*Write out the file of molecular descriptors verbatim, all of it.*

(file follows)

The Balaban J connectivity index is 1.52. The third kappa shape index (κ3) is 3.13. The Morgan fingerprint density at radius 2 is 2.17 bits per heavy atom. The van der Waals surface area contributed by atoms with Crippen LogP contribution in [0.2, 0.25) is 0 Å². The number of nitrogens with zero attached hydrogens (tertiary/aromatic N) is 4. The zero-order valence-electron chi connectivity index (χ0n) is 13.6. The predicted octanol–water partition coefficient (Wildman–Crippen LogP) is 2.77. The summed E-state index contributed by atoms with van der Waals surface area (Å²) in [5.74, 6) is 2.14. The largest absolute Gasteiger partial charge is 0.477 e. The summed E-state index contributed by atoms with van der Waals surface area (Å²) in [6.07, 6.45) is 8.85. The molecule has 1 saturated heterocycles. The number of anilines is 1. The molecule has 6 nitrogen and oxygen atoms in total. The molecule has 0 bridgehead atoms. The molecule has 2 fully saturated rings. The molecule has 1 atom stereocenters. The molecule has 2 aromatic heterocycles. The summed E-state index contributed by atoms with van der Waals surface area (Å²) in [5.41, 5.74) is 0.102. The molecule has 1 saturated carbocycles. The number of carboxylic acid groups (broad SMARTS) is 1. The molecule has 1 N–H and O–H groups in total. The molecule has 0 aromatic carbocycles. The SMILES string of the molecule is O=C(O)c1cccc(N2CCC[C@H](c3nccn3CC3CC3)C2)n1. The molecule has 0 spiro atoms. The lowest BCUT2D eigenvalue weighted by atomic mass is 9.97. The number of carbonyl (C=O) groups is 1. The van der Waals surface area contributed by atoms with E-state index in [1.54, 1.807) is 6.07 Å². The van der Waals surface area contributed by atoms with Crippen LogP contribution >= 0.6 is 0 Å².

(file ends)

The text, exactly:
The Balaban J connectivity index is 1.52. The third kappa shape index (κ3) is 3.13. The Morgan fingerprint density at radius 2 is 2.17 bits per heavy atom. The van der Waals surface area contributed by atoms with Crippen LogP contribution in [0.2, 0.25) is 0 Å². The number of nitrogens with zero attached hydrogens (tertiary/aromatic N) is 4. The zero-order valence-electron chi connectivity index (χ0n) is 13.6. The predicted octanol–water partition coefficient (Wildman–Crippen LogP) is 2.77. The summed E-state index contributed by atoms with van der Waals surface area (Å²) in [5.74, 6) is 2.14. The largest absolute Gasteiger partial charge is 0.477 e. The summed E-state index contributed by atoms with van der Waals surface area (Å²) in [6.07, 6.45) is 8.85. The molecule has 1 saturated heterocycles. The number of anilines is 1. The molecule has 6 nitrogen and oxygen atoms in total. The molecule has 0 bridgehead atoms. The molecule has 2 fully saturated rings. The molecule has 1 atom stereocenters. The molecule has 2 aromatic heterocycles. The summed E-state index contributed by atoms with van der Waals surface area (Å²) in [5.41, 5.74) is 0.102. The molecule has 1 saturated carbocycles. The number of carboxylic acid groups (broad SMARTS) is 1. The molecule has 1 N–H and O–H groups in total. The molecule has 0 aromatic carbocycles. The SMILES string of the molecule is O=C(O)c1cccc(N2CCC[C@H](c3nccn3CC3CC3)C2)n1. The molecule has 0 spiro atoms. The lowest BCUT2D eigenvalue weighted by atomic mass is 9.97. The number of carbonyl (C=O) groups is 1. The van der Waals surface area contributed by atoms with E-state index in [1.54, 1.807) is 6.07 Å². The van der Waals surface area contributed by atoms with Crippen LogP contribution >= 0.6 is 0 Å².